A shortage of fuel that grew more serious by the day has affected neighboring Liberia for three weeks now, virtually crippling vehicular movement in the capital Monrovia and other towns. Liberians have gone on social media to denounce the government of President George Weah for the fuel scarcity in the country.
The Liberia Petroleum Refinery Company ( LPRC ) has been trying to assure the nation : “The Liberian government through the LPRC is informing the Liberian people; our valid consumers and the general public that we are doing everything to resolve this unfortunate crisis that our beloved country and people are currently experiencing. The supply of petroleum products, mainly gasoline will be stabilized shortly; therefore, we are appealing to our citizens, our valued customers and the general public to continue to exercise the patience they have exhibited during these challenging times.”
The Liberia Ministry of Information also put out the following : “The Government of Liberia empathizes with the public for the difficulty they have had to go through over the last couple of weeks in obtaining petroleum products from stations across the country. Due to the shortage of gasoline, in many instances, people are made to stand in long queues for several hours before getting served,”
Additionally, Information Minister, Eugene Nagbe said :
The government now, we are working with some of the importers so that as early as within the next 24 to 48 hours maximum, we can have emergency gasoline come into the country. We are using various sources – I’m saying working with importers because the government traditionally is not the one to import fuel into the country. So, some of our neighboring countries, have partnerships with some of the importers here – so we are using that route. We are also using other countries that are closed by to bring fuel – on an emergency basis.”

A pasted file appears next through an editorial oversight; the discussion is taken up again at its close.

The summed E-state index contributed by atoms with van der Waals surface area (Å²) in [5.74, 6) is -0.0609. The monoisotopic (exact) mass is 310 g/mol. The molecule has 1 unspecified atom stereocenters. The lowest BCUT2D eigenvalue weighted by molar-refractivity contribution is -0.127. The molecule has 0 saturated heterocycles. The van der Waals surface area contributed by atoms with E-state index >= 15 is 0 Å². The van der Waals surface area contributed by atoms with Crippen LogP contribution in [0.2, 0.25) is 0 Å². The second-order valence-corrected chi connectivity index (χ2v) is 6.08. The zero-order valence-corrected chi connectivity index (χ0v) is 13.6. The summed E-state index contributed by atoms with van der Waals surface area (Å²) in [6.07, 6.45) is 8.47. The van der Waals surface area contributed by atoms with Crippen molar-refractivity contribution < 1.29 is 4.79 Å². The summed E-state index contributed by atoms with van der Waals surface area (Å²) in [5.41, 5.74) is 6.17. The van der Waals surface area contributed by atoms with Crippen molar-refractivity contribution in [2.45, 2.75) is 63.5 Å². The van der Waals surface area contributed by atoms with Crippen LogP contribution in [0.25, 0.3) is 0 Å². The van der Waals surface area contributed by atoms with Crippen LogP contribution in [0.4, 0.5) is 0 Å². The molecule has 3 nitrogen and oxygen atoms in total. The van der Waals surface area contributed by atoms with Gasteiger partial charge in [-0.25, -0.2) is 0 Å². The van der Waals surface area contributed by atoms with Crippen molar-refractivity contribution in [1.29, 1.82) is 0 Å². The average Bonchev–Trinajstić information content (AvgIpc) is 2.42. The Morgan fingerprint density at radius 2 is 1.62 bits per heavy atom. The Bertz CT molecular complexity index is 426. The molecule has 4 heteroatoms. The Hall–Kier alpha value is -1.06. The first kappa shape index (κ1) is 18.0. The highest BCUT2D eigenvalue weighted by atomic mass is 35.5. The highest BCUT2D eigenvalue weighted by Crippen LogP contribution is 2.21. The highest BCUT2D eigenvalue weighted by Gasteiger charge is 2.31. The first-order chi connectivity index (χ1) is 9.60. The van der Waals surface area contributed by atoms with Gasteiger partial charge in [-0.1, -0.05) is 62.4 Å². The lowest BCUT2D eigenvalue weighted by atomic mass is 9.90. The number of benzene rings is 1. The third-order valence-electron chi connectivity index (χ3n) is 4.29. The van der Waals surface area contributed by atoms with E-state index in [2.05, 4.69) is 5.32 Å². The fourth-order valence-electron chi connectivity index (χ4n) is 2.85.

Despite these assurances to the Liberian people, the situation did not improve. The crisis is said to be the result of dredging going on presently at the Freeport of Liberia, which has made it impossible for ships bearing fuel t o dock at the quay.
As good neighbors, Sierra Leone, though saddled with her own problems, has decided to come to the rescue of a sister nation. About 20 tanker trucks from Liberia are reportedly heading for Sierra Leone to procure fuel to ameliorate the scarcity in Liberia . It is reported by some of Liberia’s media that other West African countries like Guinea and Senegal have also decided to come to Liberia’s rescue.
LIBERIANS QUEUING FOR FUEL
MONROVIA — Liberians have faced long queues at petrol pumps for nearly two weeks as sloppy bookkeeping and poor port infrastructure have triggered economically damaging fuel shortages.
Incorrect fuel-reserve figures in the impoverished west African country partly led to the shortage, which has dragged on since late January, an industry official said.
But an undredged port in the capital Monrovia has also prevented large fuel tankers from docking, according to port and government officials.